Misogyny On The Web: Cheryl Fernandez-Versini Speaks Out About Body Shaming Online

Cheryl Fernandez-Versini has spoken out about body shaming, drawing our attention once more to the scary, growing trend for misogyny and abuse online.

Cheryl Fernandez-Versini has spoken out about body shaming, drawing our attention once more to the scary, growing trend for misogyny and abuse online.

The X Factor judge (who seems to be scrutinised from top-to-toe every time the prime-time series comes around) called the media’s focus on women’s bodies ‘bullshit’ and called for a change in the law, emphasising the negative impact that such social media commentaries can have on young people.

‘The body shaming has to stop,’ she told ES Magazine. ‘It’s bullshit. Something has to be done, changed, even if it’s done in law.’

‘I can take whatever they [the press] throw at me after 13 years, what worries me is what it’s doing to the younger generation. And some of the people writing this stuff are women. There is no sisterhood.’

In Marie Claire’s October issue, contributor Caroline Criado-Perez spoke to Dr Claire Hardaker about the rise and rise of misogyny online, exploring why people troll women and how we can shut up those who are trying to shut women down.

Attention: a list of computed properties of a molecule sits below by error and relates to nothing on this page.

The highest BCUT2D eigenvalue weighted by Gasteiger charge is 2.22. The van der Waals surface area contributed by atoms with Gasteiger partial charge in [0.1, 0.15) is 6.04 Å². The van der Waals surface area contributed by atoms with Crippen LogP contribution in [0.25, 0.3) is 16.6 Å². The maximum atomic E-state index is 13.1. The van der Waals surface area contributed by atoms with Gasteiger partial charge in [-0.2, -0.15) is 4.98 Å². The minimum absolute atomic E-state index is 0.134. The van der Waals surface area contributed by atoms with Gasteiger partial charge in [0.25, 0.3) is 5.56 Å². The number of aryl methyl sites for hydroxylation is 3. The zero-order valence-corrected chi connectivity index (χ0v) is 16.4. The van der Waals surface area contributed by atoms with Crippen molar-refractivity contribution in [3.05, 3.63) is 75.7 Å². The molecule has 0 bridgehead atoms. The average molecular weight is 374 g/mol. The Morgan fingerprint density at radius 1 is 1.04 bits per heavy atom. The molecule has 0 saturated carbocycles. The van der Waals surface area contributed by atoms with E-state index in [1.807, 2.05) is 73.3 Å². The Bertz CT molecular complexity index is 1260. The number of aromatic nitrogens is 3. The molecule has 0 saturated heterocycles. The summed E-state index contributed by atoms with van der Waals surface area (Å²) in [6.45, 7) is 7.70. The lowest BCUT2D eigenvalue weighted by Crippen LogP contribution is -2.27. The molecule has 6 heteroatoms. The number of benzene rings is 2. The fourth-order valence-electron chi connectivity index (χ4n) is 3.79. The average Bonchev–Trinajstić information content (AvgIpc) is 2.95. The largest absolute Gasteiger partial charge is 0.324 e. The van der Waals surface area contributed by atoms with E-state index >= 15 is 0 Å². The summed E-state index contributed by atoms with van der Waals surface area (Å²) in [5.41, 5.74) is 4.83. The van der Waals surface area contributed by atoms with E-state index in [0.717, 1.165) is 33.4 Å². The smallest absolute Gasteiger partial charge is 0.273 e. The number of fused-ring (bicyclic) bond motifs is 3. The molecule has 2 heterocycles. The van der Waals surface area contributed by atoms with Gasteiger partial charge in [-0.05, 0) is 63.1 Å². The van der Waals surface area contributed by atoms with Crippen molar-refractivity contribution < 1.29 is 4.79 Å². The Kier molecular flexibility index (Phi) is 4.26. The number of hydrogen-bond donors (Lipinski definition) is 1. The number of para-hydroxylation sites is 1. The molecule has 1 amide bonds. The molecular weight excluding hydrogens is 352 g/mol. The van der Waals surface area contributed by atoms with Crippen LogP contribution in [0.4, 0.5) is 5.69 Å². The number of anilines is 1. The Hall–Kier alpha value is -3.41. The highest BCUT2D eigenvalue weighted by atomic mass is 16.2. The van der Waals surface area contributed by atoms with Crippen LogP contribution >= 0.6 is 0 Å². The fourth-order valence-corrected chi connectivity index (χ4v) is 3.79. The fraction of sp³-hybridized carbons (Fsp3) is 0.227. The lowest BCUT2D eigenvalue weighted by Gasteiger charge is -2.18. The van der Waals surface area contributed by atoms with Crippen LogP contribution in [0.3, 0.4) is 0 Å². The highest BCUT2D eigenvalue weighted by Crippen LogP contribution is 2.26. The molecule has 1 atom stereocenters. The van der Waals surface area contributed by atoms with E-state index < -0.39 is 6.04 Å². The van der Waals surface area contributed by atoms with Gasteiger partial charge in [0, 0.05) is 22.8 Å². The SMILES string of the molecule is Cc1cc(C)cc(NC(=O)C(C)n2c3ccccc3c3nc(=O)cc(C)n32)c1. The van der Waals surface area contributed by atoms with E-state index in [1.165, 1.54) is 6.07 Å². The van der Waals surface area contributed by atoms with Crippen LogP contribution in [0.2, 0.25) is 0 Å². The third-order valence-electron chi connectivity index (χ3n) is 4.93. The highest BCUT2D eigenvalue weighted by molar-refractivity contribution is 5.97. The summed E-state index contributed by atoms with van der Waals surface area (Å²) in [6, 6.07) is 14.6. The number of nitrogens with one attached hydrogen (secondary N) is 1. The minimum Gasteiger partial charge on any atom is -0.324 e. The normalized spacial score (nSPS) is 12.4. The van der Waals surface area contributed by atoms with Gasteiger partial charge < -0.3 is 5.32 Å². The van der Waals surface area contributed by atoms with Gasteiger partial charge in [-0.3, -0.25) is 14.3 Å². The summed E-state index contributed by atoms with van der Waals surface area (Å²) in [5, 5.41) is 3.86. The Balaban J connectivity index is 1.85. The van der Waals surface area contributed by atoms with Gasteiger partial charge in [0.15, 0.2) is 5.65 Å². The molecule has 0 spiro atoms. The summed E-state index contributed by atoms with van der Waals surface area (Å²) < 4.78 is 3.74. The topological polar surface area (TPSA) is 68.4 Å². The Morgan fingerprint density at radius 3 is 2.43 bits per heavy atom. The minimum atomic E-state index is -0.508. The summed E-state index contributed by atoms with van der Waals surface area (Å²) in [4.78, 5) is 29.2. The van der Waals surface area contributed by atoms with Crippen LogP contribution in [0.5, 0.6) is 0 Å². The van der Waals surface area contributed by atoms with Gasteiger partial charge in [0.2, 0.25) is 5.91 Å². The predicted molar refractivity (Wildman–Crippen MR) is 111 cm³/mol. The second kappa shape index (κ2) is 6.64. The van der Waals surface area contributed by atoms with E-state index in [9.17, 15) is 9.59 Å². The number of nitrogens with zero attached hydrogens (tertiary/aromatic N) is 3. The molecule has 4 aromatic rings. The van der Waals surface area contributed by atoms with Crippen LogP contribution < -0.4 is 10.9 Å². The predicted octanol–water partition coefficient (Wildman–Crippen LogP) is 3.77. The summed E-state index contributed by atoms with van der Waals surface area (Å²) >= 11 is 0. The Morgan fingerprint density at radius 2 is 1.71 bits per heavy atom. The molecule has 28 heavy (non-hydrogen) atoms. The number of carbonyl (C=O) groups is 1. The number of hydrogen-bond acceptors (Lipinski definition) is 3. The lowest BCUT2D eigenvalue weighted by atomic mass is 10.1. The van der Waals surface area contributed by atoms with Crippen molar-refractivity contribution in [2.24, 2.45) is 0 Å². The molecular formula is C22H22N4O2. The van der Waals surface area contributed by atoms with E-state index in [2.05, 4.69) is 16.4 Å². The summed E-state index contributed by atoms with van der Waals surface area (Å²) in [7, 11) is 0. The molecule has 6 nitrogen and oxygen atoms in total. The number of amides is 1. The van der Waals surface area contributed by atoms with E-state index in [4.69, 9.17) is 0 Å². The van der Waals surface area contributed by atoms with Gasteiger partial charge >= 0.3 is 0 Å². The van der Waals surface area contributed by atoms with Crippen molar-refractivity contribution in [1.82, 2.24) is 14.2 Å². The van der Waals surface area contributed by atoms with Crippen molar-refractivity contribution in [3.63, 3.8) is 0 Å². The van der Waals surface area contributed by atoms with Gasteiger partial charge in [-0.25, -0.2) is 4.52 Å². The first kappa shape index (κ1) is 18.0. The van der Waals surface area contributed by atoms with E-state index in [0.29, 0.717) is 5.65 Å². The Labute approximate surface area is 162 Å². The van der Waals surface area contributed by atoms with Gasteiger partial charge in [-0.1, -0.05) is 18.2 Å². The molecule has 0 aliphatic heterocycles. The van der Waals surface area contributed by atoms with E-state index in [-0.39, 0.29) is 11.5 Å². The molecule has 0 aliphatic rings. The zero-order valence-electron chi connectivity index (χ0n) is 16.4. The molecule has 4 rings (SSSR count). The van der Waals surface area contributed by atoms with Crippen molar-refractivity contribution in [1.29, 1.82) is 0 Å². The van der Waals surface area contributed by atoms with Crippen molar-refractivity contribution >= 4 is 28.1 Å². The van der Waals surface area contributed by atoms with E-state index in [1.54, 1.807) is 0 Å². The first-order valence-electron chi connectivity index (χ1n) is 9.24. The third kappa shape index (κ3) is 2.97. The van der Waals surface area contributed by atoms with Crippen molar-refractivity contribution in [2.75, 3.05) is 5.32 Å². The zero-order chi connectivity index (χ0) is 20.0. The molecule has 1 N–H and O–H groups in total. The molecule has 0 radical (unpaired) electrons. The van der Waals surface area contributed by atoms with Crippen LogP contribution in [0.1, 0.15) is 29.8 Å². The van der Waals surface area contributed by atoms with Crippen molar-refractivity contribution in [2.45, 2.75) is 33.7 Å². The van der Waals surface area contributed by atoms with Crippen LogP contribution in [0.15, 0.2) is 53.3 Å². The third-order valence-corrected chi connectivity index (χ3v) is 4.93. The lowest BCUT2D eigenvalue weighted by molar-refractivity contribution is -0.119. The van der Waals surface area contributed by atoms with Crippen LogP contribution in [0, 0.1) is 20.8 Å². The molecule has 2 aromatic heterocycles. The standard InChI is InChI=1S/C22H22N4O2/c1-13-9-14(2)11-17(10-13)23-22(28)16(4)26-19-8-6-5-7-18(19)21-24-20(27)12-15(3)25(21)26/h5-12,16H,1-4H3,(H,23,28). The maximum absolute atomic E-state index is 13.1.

‘Misogyny is never, ever caused by the way a woman behaves,’ she writes. ‘When abuse does come your way, there’s no ‘correct’ way to deal with it, but we can choose our response armed with facts.’

‘It’s the three Ds of the internet,’ says Claire of the way people behave behind a screen. ‘Dehumanisation (you’re attacking a picture, not a person); deindividuation (you’re part of a mob so you try to fit in with their behaviour to seek approval) and disinhibition (online anonymity makes people feel like their actions will not have consequences.) 

Speaking about her own personal experience of the issue, Cheryl further commented: ‘I am very happy and very healthy. Every woman has a different body type and handles stress and grief differently. I was a ballerina from a child, so I have really good muscle memory. When I work out, I can look like a tennis player. If I don’t, I look different.’ 

Read our full report on laptop sexism in the October issue of Marie Claire, out now.

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